Aside from these two primary agents, other common causes of arthritis include:

  • Juvenile Idiopathic Arthritis (JA): A childhood form of arthritis that arises from an underlying autoimmune disorder
  • Systemic Lupus Erythematosus (SLE): An inflammatory autoimmune disease that can attack any part of the body, including your joints
  • Gout: A form of metabolic arthritis in which the body struggles to remove excess uric acid from the blood, leading to painful urate crystal formation in the joints
  • Ankylosing Spondylitis (AS): At least partially genetic in origin, an inflammatory disease leading to fusion of the spinal vertebrae, aka, bamboo spine
  • Psoriatic Arthritis (PsA): An arthritic condition that occurs in conjunction with psoriasis, a scaly red rash with peeling white patches
  • Reactive Arthritis: A type of arthritis that develops in response to an infection elsewhere in the body, often affecting the knees, ankles, eyes, and urethra
  • Septic Arthritis: Refers to joint inflammation that results from a diffuse bacterial infection in the bloodstream (i.e. sepsis) which introduces pathogens directly into the joint

A Brief Note on Fibromyalgia

You may now be wondering… But, what about fibromyalgia?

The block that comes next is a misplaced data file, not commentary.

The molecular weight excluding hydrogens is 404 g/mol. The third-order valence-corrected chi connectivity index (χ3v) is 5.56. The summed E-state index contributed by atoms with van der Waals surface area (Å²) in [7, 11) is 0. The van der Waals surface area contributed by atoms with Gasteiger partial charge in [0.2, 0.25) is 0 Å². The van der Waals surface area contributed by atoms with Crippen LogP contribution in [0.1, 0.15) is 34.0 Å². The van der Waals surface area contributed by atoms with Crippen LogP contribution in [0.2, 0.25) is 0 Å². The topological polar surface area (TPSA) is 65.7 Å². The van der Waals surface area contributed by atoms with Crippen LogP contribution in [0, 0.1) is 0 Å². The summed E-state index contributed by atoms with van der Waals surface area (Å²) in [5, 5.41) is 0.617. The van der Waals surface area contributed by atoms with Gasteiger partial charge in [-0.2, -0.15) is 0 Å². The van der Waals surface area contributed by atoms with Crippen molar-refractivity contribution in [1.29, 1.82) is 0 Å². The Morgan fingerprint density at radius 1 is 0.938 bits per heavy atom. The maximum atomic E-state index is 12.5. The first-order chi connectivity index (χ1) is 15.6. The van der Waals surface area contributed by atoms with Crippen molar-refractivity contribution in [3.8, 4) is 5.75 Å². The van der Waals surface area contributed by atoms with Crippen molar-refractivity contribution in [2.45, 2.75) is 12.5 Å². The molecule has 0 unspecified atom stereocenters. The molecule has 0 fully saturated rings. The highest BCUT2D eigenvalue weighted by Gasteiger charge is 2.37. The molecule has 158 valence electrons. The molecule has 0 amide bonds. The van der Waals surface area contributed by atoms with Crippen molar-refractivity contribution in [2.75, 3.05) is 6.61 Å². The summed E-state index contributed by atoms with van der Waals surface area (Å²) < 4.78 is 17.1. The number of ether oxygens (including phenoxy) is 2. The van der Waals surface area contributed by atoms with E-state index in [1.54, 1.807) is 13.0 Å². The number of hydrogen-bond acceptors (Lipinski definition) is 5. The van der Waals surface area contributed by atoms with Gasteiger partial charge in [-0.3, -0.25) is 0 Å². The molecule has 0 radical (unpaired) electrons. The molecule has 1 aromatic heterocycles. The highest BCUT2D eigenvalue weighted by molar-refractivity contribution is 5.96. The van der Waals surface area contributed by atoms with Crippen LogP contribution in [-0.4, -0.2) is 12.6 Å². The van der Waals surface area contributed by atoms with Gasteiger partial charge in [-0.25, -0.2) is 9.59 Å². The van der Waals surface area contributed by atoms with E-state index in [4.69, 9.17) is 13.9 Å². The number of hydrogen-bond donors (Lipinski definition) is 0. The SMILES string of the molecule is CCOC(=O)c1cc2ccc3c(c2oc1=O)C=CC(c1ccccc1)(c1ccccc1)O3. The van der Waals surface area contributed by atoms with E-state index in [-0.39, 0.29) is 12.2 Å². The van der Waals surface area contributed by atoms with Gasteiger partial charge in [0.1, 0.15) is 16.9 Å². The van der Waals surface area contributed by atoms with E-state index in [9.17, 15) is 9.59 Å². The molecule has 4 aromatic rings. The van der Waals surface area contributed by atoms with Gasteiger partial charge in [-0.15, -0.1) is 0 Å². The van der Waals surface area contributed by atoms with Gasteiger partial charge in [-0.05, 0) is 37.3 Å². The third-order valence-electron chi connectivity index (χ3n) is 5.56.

Fibromyalgia results in symptoms of widespread pain that mimic arthritis in presentation. However, fibromyalgia is caused by defects in our brain’s pain processing center. These misfirings amplify minor sensations of discomfort into more severe signals of pain. Although not technically classified as a form of arthritis, fibromyalgia is best addressed by an expert in pain management. For more information about cutting-edge treatments for fibromyalgia, contact one of our pain management specialists today!

Recognizing the Symptoms of Arthritis

With over 100 different conditions contributing to arthritis, needless to say, symptoms can vary quite extensively from patient to patient. So too can the joints affected. Osteoarthritis, for example, most commonly affects the joints of the spine, knees, hips, and fingers. Rheumatoid arthritis, on the other hand, frequently attacks the smaller joints of the wrists, hands, and feet.